John F. Kennedy photo

Remarks to the National Advisory Council for the Peace Corps.

May 22, 1961

THE FOREIGN POLICY of the United States is founded upon concern for the welfare of man. The Peace Corps is a new dimension of that policy and I consider your presence in Washington today a demonstration of our moral purpose.

I am pleased to announce at this time the third Peace Corps project, which will be to send 300 teaching assistants to the Philippines. The Peace Corps already has stated it will send surveyors and engineers to Tanganyika and a group of community development workers to Colombia.

I believe Peace Corps volunteers will give a fresh personal meaning to our diplomacy. There can be no better evidence of our good will than days of honest work in behalf of our neighbors.

In the few months the Peace Corps has been operating it has received requests for volunteers from more than two dozen countries. Mr. Shriver, during his recent visit to Africa and Southeast Asia, received enthusiastic approval of the program from the highest levels of government.

I am delighted with this response abroad and I am equally delighted with the response from our own country. Next Saturday the first tests for Peace Corps volunteers will be given in cities throughout the Nation. I understand that more than 8000 applications for service have been received and that new applications are arriving at the rate of 500 a week.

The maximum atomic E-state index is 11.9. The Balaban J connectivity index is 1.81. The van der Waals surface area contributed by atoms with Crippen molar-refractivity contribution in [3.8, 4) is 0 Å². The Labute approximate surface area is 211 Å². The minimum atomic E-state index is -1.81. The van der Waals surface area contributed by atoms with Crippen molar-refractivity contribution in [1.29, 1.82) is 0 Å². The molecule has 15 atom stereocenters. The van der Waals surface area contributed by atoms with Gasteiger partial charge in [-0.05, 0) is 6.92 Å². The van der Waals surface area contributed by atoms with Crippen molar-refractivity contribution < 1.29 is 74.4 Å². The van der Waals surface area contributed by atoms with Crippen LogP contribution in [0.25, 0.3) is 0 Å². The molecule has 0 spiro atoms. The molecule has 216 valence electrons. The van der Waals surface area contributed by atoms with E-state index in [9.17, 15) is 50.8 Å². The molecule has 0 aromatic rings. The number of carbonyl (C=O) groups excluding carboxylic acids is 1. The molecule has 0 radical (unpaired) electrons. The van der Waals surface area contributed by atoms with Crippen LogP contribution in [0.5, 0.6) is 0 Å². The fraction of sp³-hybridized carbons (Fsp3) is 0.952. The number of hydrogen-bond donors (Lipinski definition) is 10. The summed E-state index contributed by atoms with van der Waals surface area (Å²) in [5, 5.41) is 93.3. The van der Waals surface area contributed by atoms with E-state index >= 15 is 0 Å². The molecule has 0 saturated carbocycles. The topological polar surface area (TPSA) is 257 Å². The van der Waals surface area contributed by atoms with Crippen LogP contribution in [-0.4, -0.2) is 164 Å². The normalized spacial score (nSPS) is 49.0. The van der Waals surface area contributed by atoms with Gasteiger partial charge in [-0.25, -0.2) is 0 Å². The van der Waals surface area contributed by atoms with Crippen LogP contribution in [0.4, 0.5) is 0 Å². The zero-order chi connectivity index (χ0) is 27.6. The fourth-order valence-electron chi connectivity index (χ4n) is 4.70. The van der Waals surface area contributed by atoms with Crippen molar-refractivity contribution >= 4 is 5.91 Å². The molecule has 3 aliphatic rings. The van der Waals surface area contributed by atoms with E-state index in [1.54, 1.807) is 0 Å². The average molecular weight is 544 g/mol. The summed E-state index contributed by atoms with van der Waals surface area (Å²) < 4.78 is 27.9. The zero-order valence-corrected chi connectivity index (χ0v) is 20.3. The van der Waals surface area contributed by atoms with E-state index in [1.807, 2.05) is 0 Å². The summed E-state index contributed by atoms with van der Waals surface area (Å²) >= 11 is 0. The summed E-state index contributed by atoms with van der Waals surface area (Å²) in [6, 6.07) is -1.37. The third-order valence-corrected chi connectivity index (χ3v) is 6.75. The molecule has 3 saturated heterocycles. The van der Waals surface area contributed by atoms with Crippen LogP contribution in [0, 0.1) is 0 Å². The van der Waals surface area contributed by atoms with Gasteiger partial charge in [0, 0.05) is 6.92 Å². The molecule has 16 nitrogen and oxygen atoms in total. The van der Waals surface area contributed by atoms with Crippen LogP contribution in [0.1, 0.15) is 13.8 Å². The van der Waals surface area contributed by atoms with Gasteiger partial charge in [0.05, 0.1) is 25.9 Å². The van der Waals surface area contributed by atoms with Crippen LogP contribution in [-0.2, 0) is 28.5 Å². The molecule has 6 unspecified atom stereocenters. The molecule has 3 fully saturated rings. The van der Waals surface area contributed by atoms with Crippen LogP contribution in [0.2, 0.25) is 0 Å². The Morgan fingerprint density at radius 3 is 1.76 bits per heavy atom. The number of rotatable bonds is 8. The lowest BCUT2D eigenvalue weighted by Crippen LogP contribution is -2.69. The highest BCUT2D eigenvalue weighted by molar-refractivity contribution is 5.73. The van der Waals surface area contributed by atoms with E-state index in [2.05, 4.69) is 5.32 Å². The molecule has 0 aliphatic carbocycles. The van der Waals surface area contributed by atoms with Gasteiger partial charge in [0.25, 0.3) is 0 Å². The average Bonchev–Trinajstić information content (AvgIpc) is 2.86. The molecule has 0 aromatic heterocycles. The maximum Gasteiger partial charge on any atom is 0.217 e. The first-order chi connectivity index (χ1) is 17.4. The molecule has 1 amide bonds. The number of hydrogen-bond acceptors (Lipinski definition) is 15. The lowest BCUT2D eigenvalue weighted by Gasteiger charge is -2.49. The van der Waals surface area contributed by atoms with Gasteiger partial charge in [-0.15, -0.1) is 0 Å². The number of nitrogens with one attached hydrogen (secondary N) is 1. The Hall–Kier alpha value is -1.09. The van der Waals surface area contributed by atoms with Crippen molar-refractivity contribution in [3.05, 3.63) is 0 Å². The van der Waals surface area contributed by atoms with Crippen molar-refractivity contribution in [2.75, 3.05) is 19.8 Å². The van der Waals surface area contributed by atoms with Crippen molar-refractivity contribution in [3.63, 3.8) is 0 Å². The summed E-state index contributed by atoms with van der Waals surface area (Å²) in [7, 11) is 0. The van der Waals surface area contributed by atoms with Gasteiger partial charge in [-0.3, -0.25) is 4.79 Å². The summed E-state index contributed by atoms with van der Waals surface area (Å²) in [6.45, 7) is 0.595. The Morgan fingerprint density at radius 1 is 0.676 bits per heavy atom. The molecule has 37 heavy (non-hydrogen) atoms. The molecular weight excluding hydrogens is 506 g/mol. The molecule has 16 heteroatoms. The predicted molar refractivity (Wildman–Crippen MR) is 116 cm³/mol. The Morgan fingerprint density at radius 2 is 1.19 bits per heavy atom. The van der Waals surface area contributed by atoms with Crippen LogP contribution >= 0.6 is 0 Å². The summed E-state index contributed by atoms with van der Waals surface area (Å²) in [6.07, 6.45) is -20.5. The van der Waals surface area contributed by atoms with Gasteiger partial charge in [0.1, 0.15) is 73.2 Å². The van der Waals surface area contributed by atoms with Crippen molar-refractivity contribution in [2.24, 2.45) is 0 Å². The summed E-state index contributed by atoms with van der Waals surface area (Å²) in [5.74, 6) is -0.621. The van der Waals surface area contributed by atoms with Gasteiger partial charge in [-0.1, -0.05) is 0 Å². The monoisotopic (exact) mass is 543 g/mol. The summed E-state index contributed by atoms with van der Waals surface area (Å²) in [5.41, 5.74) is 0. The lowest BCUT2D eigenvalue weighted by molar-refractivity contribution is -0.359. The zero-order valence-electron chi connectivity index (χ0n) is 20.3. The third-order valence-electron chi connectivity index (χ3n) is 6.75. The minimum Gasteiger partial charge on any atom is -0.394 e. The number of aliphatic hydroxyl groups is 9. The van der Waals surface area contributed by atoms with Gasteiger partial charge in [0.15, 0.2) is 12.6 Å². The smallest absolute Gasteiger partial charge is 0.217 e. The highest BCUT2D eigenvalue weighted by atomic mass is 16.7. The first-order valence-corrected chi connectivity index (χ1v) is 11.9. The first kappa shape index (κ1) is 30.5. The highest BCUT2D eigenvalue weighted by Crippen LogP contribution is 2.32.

These applications range through the whole spectrum of our culture and our skill. Doctor, farmer, mechanic, typist, teacher, engineer, student--all have asked to work with their fellowmen against poverty, disease and hardship.

In these days of international tension the response of these volunteers stands as a light to all who seek a peaceful world.

Note: In another release of the same date the White House stated that the group assigned to the Philippines would serve in the elementary schools. The release added that their primary task would be to assist in the instruction in general science and in English, and that they would work under Filipino supervisors,

John F. Kennedy, Remarks to the National Advisory Council for the Peace Corps. Online by Gerhard Peters and John T. Woolley, The American Presidency Project

Filed Under



Washington, DC

Simple Search of Our Archives